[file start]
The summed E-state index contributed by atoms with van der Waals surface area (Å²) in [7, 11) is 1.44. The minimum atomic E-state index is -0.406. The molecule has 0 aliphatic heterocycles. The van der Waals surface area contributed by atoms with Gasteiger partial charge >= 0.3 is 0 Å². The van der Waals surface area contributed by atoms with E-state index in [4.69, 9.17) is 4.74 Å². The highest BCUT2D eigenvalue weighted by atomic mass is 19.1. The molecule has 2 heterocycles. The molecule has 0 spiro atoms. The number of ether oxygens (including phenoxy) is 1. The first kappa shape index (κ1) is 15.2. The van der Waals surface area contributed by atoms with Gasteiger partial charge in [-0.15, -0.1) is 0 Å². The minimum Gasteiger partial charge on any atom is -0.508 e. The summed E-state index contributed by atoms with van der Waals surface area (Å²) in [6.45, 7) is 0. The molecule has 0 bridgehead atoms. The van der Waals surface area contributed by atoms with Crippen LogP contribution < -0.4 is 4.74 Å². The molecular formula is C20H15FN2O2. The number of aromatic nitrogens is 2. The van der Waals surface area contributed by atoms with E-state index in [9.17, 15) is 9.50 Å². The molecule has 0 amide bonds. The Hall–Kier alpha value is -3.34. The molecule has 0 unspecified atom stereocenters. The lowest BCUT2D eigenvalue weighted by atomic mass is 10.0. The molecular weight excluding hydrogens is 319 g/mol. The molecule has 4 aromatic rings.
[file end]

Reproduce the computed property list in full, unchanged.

The summed E-state index contributed by atoms with van der Waals surface area (Å²) in [7, 11) is 1.44. The minimum atomic E-state index is -0.406. The molecule has 0 aliphatic heterocycles. The van der Waals surface area contributed by atoms with Gasteiger partial charge >= 0.3 is 0 Å². The van der Waals surface area contributed by atoms with E-state index in [4.69, 9.17) is 4.74 Å². The highest BCUT2D eigenvalue weighted by atomic mass is 19.1. The molecule has 2 heterocycles. The molecule has 0 spiro atoms. The number of ether oxygens (including phenoxy) is 1. The first kappa shape index (κ1) is 15.2. The van der Waals surface area contributed by atoms with Gasteiger partial charge in [-0.15, -0.1) is 0 Å². The minimum Gasteiger partial charge on any atom is -0.508 e. The summed E-state index contributed by atoms with van der Waals surface area (Å²) in [6.45, 7) is 0. The molecule has 0 bridgehead atoms. The van der Waals surface area contributed by atoms with Crippen LogP contribution < -0.4 is 4.74 Å². The molecular formula is C20H15FN2O2. The number of aromatic nitrogens is 2. The van der Waals surface area contributed by atoms with E-state index in [9.17, 15) is 9.50 Å². The molecule has 0 amide bonds. The Hall–Kier alpha value is -3.34. The molecule has 0 unspecified atom stereocenters. The lowest BCUT2D eigenvalue weighted by atomic mass is 10.0. The molecular weight excluding hydrogens is 319 g/mol. The molecule has 4 aromatic rings.